On 22 April, a world-leading system for charging of vehicles was inaugurated at the hygiene and health company Essity’s business centre in Mölndal, Sweden.
An energy storage made by batteries from electric cars and charged by solar panels provides 78 charging stations for electric and hybrid cars, and 24 for electric bicycles, with climate-neutral electricity.
The solution at Essity has been developed through a collaboration between Volvo Cars, Essity, Stena Fastigheter and BatteryLoop, a company within Stena Recycling that is a leader in the reuse and recycling of batteries, primarily from the automotive industry.
”This is a very exciting collaboration where we together close the circle and create a sustainable cycle around cars powered by batteries. We give the batteries a second life in our smart energy storage system BLESS (BatteryLoop Energy Storage System) and the commercial life of batteries is ensured, while the burden on the environment is reduced. With BLESS, we contribute to achieving the goal of zero emissions and to secure the future for the environment and the next generation,” says Rasmus Bergström, MD of BatteryLoop.
When an electric vehicle, after many years in traffic, is at the end of its life cycle, the battery still has a large part of its capacity left, sufficient for use in the energy storage systems built by BatteryLoop. So instead of sending the batteries for recycling, they get a second life.
”Volvo Cars has great ambitions regarding circular economy and we put a lot of effort into finding new business models that make it possible to maximise the use of batteries throughout their life cycles. This project is in line with those ambitions and will teach us more about the life span of batteries and how they can be used outside of our cars,” says Susanne Hägglund who is responsible for the global aftermarket business at Volvo Cars.
For Essity, sustainable energy solutions are an important part of their sustainability work.
”In Essity’s climate work, more sustainable energy solutions are in focus, for example with renewable energy. It is a crucial factor in our work to achieve our scientifically based climate targets. In this case, it is about providing sustainable solutions for our employees, where the possibility of charging at the workplace can be crucial to take the step towards a more sustainable transport solution. Essity has also taken the step to restructure the company car fleet, where in practice only rechargeable vehicles are allowed,” says Axel Thegerström Edh, Sustainability Director at Essity.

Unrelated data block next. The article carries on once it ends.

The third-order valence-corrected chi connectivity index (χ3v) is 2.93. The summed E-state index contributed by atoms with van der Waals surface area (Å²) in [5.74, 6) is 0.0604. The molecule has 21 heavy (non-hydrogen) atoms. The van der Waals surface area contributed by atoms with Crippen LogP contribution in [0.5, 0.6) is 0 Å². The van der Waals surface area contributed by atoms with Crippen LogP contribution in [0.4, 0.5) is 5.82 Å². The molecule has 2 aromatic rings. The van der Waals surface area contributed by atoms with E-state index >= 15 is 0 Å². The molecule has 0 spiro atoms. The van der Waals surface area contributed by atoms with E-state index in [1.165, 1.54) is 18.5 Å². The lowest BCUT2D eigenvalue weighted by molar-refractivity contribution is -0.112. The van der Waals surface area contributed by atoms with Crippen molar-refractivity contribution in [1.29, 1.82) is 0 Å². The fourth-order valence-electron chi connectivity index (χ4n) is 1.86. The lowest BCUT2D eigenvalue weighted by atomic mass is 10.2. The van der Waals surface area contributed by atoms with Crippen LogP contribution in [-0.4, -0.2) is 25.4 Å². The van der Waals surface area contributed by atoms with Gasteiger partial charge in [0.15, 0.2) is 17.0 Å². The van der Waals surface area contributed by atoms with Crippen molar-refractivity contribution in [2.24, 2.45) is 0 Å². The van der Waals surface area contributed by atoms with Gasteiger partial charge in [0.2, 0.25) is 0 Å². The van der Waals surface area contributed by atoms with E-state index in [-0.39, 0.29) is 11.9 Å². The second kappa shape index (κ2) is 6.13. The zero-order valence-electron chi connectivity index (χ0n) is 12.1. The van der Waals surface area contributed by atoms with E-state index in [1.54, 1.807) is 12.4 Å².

When Stena Fastigheter, which owns and manages Essity’s property in Mölndal, was asked by Essity about a large number of charging stations for electric cars, the company wanted to find a sustainable solution. Stena Fastigheter has previously built a small facility in Gothenburg, Sweden together with Volvo Buses and BatteryLoop. With the investment at Essity, this can now be tested on a larger scale. Stena Fastigheter sees the collaboration as an important step along the way in offering their tenants a solution for a sustainable and environmentally friendly electricity supply.
”Because we can offer our customers the ability to charge their cars with solar energy, regardless of weather, around the clock, we contribute to even more sustainable travelling for Essity’s employees. With a battery storage of this scope, we can contribute to improved power regulation and energy storage in the building, which constitutes a stabilising function for an evolving electricity network. We are very much involved in and drive the development forward, which feels very satisfying,” says Agneta Kores, MD of Stena Fastigheter Göteborg.
BatteryLoop estimates that the demand for solutions such as the one currently in place at Essity will increase a lot in the coming years. This is partly due to the fact that the growth of electric vehicles means an increased need to handle the batteries in a sustainable and commercial way. There is also a strong demand in the market to be able to supplement electricity supply with renewable energy for, for example, properties and charging stations and to be able to meet peaks in energy demand. In addition, many see an advantage in that surpluses from the energy storage system can be sold and delivered to the electricity grid and thus generate revenue.